Zimbabwe president Emmerson Mnangagwa has criticised the violence by the country’s security forces during a brutal crackdown on fuel protests. Mnangagwa said the actions were “unacceptable”, with a government-appointed human rights group accusing soldiers of using "systematic torture". The price rises were designed to tackle fuel shortages, but mean that Zimbabwe now has the most expensive fuel in the world.
Angela Merkel and Emmanuel Macron yesterday signed a treaty that will see much of the two countries’ defence, foreign and economic policymaking merge. Merkel said that the Aachen treaty – which is designed to boost the European Union against its many internal and external risks – will help Europe fight the rising forces of populism and nationalism. (£)
Business & Economy
Sony has become the latest company to relocate its headquarters from the UK to avoid disruptions caused by Brexit. The Japanese firm will move to the Netherlands in order to avoid any customs issues tied to Britain's exit from the EU. It follows the controversial decision yesterday by Sir James Dyson, a vocal supporter of Brexit, to move his company’s HQ to Singapore. British ferry and shipping freight operator P&O also announced that it will shift the registration of its UK vessels to Cyprus.
More than 3,000 jobs are at risk after Patisserie Valerie collapsed into administration yesterday, following an alleged £40m fraud that left it unable to pay back large overdrafts. Valued at £511m at its peak last June, the café chain revealed in October that it had discovered “significant, potentially fraudulent accounting irregularities”, prompting an investigation by the Serious Fraud Office. (£)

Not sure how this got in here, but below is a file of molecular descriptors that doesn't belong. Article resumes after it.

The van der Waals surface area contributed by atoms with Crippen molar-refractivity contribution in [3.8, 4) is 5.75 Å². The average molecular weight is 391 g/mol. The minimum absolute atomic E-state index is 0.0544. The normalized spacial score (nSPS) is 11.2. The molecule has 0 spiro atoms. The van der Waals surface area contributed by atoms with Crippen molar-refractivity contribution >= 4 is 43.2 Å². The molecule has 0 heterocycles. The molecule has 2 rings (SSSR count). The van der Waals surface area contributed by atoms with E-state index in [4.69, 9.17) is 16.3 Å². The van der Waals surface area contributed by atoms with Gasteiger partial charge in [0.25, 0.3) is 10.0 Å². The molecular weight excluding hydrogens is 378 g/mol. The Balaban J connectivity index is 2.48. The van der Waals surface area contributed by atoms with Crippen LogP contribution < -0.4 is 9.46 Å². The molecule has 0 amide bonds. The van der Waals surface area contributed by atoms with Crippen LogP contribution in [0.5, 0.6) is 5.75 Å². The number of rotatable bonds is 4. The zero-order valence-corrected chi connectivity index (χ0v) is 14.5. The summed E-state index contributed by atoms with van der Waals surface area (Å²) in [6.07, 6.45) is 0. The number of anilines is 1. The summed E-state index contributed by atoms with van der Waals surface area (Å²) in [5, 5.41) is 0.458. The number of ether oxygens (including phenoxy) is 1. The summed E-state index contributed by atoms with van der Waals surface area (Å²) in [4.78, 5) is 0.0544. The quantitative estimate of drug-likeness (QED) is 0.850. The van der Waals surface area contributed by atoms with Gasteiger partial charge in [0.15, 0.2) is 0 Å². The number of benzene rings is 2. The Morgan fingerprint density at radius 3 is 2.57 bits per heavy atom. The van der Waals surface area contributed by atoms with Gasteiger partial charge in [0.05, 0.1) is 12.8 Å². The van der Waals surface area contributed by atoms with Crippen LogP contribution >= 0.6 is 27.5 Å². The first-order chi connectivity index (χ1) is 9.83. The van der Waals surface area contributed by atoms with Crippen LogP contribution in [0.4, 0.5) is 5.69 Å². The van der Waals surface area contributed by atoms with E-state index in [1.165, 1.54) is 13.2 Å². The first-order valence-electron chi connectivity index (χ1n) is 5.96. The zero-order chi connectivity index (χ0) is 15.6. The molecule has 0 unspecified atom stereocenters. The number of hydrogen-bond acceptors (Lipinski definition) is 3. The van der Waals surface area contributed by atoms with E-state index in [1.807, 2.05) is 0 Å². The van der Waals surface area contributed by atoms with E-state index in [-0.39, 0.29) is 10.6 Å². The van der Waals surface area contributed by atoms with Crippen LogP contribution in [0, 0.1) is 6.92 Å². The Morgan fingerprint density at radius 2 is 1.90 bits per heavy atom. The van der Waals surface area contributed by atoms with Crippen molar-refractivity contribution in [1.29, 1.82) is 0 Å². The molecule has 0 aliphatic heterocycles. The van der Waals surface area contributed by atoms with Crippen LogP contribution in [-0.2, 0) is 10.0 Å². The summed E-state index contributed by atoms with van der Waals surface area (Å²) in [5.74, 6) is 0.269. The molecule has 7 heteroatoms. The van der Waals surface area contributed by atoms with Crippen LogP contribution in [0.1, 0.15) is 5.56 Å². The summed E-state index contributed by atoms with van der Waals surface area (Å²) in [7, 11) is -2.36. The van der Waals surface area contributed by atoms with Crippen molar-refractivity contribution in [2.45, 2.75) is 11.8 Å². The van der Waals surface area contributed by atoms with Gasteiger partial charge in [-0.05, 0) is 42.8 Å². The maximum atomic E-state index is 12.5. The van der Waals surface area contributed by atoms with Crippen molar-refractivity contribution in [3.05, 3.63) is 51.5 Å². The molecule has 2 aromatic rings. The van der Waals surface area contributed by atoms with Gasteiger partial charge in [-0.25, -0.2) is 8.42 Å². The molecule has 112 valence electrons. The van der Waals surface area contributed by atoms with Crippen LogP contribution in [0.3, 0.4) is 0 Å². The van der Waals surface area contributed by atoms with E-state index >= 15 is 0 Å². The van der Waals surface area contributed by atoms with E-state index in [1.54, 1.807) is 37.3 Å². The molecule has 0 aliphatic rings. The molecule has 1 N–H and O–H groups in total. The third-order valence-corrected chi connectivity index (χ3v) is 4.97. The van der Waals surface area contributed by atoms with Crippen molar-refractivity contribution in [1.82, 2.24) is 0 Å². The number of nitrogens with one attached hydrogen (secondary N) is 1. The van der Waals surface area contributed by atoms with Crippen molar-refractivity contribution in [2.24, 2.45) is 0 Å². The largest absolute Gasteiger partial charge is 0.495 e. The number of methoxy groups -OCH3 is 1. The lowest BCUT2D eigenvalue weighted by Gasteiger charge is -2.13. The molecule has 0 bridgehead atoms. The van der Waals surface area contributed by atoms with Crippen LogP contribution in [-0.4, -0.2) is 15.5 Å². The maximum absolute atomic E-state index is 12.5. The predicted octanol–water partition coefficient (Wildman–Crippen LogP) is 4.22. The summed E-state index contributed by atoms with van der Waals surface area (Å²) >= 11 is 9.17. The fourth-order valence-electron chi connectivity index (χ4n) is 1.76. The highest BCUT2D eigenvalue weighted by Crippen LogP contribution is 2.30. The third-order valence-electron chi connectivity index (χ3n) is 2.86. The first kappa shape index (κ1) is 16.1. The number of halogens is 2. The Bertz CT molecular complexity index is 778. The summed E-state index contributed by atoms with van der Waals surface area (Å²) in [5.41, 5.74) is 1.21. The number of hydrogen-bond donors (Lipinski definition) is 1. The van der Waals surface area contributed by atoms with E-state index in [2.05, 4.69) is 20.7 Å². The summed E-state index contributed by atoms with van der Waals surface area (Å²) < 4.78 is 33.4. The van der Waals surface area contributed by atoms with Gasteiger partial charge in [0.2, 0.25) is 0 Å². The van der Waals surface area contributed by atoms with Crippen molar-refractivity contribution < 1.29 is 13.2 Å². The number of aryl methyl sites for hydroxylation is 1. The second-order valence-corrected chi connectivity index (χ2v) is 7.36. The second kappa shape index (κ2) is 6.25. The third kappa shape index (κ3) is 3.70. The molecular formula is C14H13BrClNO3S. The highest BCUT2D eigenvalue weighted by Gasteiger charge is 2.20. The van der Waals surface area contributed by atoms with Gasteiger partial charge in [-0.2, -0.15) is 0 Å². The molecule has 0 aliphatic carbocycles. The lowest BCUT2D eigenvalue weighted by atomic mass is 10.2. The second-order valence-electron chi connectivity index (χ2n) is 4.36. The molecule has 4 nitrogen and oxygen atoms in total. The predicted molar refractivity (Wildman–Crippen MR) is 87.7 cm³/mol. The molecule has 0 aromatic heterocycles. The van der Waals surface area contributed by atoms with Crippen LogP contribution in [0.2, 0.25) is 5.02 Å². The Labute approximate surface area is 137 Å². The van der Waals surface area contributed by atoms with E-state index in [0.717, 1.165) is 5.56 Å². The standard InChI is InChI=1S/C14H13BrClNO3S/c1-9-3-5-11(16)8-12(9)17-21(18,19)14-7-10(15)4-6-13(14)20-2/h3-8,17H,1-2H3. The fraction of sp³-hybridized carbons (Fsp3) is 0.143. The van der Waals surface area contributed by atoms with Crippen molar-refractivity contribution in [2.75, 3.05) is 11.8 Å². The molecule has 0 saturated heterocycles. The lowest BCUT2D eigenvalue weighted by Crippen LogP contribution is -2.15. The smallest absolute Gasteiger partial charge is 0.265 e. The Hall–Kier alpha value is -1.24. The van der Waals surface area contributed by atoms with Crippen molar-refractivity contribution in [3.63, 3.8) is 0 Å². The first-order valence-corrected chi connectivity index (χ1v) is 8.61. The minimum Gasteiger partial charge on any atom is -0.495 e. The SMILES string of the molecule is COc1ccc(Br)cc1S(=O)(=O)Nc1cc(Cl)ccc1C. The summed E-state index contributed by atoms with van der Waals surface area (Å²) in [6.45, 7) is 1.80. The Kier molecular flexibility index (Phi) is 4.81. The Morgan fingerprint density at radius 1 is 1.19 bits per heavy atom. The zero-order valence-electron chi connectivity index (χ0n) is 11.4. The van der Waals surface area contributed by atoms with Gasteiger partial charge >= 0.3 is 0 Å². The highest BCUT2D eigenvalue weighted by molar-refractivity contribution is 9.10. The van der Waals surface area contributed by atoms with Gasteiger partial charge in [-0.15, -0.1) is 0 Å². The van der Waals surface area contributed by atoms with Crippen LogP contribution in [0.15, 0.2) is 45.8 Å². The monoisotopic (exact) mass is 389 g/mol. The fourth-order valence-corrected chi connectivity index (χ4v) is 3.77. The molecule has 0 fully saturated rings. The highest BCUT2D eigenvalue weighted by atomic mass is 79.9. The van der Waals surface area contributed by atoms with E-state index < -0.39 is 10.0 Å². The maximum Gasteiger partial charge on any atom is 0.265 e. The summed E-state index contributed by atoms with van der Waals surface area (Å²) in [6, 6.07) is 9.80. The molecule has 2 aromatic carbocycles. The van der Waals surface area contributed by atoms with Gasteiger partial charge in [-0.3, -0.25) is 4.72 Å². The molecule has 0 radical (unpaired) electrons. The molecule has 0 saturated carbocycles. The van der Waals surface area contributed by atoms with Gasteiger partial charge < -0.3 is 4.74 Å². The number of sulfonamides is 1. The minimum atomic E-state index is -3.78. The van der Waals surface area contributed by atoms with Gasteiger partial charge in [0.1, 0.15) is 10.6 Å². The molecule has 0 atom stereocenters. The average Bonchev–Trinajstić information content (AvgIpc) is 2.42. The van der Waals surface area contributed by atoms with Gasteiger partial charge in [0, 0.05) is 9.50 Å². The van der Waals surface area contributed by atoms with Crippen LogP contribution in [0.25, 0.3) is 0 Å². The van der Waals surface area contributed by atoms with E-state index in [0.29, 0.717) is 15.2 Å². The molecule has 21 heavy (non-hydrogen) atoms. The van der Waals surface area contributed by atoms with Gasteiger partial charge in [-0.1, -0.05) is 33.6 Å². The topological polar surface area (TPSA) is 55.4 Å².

The Financial Reporting Council, Britain’s accounting watchdog, has warned the biggest audit firms not to attempt to subvert controversial European rules that require large companies to switch auditors every 20 years. In a letter to the Big Four firms, the FRC set out what they expected from banks based outside of Europe and their auditors in relation to the rotation rules. The FRC’s intervention has been widely interpreted by the sector as a way to block Goldman Sachs from hiring a smaller accountancy firm in the UK to do a fraction of its European audit, while continuing to rely on PwC for the majority of it. (£)
What happened yesterday?
A gloomy outlook for global growth weighed heavily on UK stocks yesterday as both the FTSE 100 and 250 closed down. London’s blue-chip index dropped one per cent at the end of trading to close at 6,901.39, while the FTSE 250 was 0.42% to 18,681.59. The fall, particularly in the FTSE 100, was as a result of the IMF’s forecast that trimmed global growth to 3.5% for this year, down from an October projection of 3.7%.
The projection for lower growth impacted on indexes across Europe, sending major banking, mining and energy stocks lower. EasyJet was the top performer, closely followed by Ocado and Kingfisher. The airline reported a 14% jump in total revenue, a 20% rise in ancillary revenue and a 12% increase in passenger numbers for the first quarter.
And the pessimism also affected commodities such as oil, with Brent crude down 1.9% at $61.56 a barrel, after briefly touching $60.57 earlier in the day.